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poisonous fungi

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  • debbie viess
    There was a great turnout for Dr. Michael Beug s talk to the Sonoma County Mycological Society this past Thursday night. Michael is currently the head of the
    Message 1 of 1 , Apr 22 11:39 AM
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      There was a great turnout for Dr. Michael Beug's talk
      to the Sonoma County Mycological Society this past
      Thursday night. Michael is currently the head of the
      North American Mycological Association's toxicology
      committee. Aside from the usual amanita suspects, he
      shared with us many interesting nuggets of information
      gleaned from decades of data contained
      within the NAMA North American Mushroom Poisoning
      Registry.

      Of particular interest to me:

      *eating blackening russulas can be fatal(!)

      *the darker the cap of an Amanita pantherina, the more
      toxin contained within.

      *there is no difference in the incidence of Gyromitra
      esculenta poisonings across the continent, i.e., you
      are just as likely to get ill from eating
      G. esculenta in CA as you are in Michigan, and this is
      no mere stomach ache: gyromitrins/MMH can cause liver
      damage, cancer and death! So much for the myth of the
      less toxic mountain forms...

      *the spate of deaths caused by eating Pleurocybella
      (Angel wings) in Japan several years ago occured only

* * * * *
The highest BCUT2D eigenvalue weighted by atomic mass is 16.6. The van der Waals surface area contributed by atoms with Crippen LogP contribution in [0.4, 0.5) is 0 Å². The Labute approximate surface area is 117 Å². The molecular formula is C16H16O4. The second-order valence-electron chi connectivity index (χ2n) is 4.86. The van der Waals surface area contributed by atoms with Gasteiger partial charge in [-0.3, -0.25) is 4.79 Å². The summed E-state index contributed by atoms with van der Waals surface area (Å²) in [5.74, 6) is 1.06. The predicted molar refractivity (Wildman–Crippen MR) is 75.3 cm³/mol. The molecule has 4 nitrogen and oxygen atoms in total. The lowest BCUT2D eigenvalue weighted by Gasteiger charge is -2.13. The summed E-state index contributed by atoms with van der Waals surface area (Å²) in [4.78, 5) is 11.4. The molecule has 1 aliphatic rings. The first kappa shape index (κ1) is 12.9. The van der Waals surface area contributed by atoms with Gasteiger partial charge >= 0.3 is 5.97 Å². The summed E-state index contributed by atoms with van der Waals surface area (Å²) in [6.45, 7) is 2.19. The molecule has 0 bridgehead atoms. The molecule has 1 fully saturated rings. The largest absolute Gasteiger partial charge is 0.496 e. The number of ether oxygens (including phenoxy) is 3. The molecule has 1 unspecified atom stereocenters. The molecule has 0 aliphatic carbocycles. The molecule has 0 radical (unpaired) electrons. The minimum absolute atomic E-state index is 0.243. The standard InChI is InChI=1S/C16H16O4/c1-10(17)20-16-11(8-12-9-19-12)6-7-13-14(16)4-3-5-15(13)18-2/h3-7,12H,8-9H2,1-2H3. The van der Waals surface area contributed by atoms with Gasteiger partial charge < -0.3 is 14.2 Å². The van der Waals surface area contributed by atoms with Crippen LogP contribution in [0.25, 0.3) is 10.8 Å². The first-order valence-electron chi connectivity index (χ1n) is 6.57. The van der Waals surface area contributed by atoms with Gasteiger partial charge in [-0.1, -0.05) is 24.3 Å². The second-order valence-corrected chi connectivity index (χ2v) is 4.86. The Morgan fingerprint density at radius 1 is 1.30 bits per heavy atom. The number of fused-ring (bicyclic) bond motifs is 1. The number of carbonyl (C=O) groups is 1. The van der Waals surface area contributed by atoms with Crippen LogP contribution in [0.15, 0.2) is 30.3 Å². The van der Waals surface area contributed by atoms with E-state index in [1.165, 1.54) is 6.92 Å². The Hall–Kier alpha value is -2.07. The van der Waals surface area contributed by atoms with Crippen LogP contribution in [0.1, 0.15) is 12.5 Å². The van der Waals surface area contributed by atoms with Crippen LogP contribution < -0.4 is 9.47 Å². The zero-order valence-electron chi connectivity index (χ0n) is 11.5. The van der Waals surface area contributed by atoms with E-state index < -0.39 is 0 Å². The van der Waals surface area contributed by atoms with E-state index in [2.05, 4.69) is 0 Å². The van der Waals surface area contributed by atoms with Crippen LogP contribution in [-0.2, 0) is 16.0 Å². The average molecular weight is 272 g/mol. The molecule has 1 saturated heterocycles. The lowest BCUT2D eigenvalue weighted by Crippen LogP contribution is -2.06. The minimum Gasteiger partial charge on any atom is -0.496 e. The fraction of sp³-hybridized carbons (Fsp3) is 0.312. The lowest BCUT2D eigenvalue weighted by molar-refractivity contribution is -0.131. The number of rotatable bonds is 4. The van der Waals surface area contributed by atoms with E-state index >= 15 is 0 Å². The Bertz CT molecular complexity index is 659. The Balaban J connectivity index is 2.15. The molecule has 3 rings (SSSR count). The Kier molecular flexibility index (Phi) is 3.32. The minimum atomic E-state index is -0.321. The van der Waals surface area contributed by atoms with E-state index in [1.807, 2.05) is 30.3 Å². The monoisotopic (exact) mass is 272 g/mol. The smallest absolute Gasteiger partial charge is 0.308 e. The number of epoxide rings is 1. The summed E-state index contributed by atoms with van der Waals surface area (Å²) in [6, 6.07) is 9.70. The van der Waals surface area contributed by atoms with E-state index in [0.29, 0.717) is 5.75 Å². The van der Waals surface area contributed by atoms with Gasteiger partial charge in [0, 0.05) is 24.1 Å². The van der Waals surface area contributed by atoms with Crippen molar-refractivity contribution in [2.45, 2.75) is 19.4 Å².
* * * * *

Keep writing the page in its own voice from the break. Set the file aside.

within a population of people that already had
      weakened kidney function, and who, in fact, were
      already on dialysis. There was also an unusually heavy
      fruiting of these mushrooms that year. Angel wings are
      a very popular edible in Japan, and much greater
      quantities than normal were consumed.

      *orange-capped Leccinum species not only can cause
      poisonings, but, in some cases, serious poisonings of
      very long duration, with GI effects lasting from a
      week to ten days! (As an interesting aside, Beug
      mentioned to me that about a year ago, he had just
      reassured one of his college classes that Leccinum
      manzanitae, one of the orange-capped leccinums, was
      perfectly safe to eat. When he returned home, he found
      an email from me that told of my daughter
      being poisoned by this very mushroom!)

      *in 2003, morels were the most frequently reported
      cause of mushroom poisoning(!).

      *handling Suillus can cause dermatitis in susceptible
      people.

      *Amanita ocreata is the most toxic of the amatoxin
      containing amanitas, with 100% of ingestors showing
      liver damage, and 80% kidney failure.

      *eating raw mushrooms of any kind blocks protein
      uptake, a kind of "anti-nutrition".


      Conclusions?

      Cook all of your mushrooms well, and eschew raw ones
      in your salads.

      Don't eat Gyromitra esculenta, period.

      Don't eat white amanitas (even though some of the
      edible species can have white forms); too easy for
      that one little mistake to be your last.

      Don't pig-out on mushrooms. Less is more. Although
      they are nutritious and flavorful when cooked, the
      chitin and cellulose are indigestible, and many
      mushrooms accumulate toxins from the environment. As
      top chain predators, so do we.


      Bon apetit!

      Debbie Viess
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